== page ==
I'm just objecting to the "what use would more people be?" line of argument. I think once world population stabilizes at roughly ten billion people, infrastructure finishes catching up, and we sort out the inevitable problems, we'll end up with a world that will - in a slew of ways - make all our "gee whiz, we live in the future" remarks of the early 21st century seem terribly cute and quaint. Even along the way, more people with more opportunities will make things better.
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Re: msinaisuhtlaM

Post by Jennifer » 15 Mar 2012, 15:00

Mo wrote:
Jennifer wrote:The productivity going up shows what I've been already saying: we do NOT need an ever-expanding population to do what needs doing. We do NOT need even a replacement birth rate to keep society functioning. The only possible reason we actually "need" to continue the historical habit of "every generation contains more people than the previous generation" is to sustain various Ponzi schemes -- but breeding enough to keep them going won't solve the problem, only delay it by a generation or two.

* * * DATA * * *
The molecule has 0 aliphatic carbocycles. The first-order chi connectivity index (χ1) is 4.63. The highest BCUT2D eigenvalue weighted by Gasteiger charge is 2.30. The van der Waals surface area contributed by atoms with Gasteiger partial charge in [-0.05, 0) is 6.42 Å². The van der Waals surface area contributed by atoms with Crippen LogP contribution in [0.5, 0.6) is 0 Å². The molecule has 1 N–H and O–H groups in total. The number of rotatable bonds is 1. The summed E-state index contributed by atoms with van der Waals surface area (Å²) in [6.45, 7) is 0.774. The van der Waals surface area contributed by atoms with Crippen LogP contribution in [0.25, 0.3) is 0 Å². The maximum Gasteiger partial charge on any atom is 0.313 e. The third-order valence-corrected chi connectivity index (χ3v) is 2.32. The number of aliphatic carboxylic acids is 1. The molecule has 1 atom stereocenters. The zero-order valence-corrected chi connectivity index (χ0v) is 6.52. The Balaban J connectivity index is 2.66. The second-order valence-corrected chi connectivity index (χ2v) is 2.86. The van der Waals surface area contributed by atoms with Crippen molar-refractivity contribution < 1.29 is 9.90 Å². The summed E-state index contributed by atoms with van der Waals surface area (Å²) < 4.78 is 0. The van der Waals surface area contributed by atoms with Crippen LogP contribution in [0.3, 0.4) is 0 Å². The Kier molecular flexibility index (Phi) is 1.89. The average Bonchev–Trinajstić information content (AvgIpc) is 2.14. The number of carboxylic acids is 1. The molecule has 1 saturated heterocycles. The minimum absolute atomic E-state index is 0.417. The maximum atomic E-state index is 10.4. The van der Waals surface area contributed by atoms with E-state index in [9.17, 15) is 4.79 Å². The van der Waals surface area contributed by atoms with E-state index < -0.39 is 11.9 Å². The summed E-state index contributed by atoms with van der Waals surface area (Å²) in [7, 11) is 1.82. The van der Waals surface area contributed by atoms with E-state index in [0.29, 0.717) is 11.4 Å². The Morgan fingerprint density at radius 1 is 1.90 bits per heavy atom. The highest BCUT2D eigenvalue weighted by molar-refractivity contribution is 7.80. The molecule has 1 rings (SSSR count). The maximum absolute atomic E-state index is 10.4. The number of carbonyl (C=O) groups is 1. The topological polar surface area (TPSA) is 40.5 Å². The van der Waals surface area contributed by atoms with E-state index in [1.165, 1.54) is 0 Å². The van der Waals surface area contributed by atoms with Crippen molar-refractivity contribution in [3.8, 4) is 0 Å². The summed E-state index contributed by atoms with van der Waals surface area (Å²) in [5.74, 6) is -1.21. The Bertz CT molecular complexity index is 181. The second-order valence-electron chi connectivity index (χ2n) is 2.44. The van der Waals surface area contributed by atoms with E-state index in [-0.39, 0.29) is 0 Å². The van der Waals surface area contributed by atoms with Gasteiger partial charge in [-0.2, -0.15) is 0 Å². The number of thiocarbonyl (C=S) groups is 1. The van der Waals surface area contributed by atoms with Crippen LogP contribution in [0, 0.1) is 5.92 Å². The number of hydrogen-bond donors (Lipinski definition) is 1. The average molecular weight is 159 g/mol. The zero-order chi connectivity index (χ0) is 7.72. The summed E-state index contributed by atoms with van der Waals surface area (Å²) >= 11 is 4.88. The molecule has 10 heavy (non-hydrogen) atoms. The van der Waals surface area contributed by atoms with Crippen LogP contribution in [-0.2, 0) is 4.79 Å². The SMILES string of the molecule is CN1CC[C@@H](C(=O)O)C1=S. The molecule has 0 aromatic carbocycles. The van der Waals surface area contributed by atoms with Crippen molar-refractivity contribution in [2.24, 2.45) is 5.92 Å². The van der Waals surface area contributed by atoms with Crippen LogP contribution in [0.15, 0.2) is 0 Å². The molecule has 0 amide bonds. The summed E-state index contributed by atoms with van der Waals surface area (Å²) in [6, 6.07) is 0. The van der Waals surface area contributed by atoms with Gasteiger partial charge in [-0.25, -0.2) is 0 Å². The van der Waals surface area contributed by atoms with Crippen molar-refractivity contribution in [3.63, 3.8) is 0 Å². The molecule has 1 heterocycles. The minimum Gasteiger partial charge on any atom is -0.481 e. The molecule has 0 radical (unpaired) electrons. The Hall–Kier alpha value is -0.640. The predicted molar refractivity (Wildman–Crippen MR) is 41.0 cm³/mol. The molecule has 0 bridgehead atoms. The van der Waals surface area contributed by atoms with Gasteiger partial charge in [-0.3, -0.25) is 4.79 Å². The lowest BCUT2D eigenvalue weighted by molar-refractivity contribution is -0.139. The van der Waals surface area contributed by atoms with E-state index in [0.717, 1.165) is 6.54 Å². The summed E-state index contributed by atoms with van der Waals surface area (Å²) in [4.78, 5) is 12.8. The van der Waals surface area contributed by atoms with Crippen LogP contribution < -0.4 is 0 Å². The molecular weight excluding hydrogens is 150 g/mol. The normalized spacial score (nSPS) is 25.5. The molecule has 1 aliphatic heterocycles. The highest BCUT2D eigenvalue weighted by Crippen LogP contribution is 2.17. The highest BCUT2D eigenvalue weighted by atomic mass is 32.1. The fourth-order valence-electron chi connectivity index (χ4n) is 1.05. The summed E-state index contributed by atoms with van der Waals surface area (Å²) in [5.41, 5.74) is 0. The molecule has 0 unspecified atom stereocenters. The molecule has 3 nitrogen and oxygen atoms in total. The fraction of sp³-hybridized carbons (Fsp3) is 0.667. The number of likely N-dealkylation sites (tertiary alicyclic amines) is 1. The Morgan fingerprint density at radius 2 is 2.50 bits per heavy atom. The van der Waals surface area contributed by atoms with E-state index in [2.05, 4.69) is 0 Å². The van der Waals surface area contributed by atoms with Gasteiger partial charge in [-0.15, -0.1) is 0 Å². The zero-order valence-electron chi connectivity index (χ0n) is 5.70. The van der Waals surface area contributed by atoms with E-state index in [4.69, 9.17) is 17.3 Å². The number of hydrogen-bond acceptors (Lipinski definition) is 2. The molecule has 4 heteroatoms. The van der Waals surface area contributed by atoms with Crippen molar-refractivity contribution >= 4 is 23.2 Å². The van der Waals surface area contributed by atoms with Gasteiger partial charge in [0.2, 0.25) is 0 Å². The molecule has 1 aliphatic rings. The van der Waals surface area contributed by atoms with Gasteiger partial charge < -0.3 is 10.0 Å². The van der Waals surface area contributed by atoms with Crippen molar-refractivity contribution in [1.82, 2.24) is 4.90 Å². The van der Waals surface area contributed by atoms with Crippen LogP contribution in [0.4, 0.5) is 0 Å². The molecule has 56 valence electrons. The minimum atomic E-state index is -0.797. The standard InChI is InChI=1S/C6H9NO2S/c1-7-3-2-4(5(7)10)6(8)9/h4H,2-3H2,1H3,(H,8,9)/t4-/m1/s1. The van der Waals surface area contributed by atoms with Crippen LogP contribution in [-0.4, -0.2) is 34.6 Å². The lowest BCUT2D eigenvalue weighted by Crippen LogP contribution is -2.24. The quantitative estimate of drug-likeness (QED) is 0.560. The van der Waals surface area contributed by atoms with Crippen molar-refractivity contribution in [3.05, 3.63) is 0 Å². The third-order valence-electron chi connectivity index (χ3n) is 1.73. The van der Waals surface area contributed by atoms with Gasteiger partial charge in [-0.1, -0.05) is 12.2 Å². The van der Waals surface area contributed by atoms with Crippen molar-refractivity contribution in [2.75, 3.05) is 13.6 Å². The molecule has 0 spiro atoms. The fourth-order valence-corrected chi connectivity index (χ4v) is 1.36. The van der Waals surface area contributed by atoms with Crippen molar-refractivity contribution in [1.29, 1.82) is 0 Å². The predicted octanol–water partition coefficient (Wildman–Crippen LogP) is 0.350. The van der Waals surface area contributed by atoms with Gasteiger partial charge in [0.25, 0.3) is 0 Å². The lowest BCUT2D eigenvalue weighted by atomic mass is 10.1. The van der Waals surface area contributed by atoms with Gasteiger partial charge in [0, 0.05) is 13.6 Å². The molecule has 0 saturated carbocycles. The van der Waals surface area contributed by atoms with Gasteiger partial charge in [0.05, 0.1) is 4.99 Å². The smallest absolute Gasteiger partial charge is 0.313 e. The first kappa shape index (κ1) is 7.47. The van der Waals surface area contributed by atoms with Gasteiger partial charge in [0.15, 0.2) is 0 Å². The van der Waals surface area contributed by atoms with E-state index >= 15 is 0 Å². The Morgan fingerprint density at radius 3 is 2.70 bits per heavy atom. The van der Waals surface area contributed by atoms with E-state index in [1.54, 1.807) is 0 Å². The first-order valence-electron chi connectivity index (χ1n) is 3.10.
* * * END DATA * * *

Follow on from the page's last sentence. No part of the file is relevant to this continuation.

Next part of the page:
Productivity has been rising almost unabated for literallyjoebiden centuries. People have been worried about what the lower classes were going to do after mechanization since the day after mechanization was invented. Somehow, we were more automated in the 90s than we were in the 50s, but had a lower unemployment rate*. Making observations on what the future economy needs or can sustain at the trough of a business cycle and using that trough as an explanation for what the future will hold is as naive as writing a book called Dow 36,000 at the peak of the business cycle.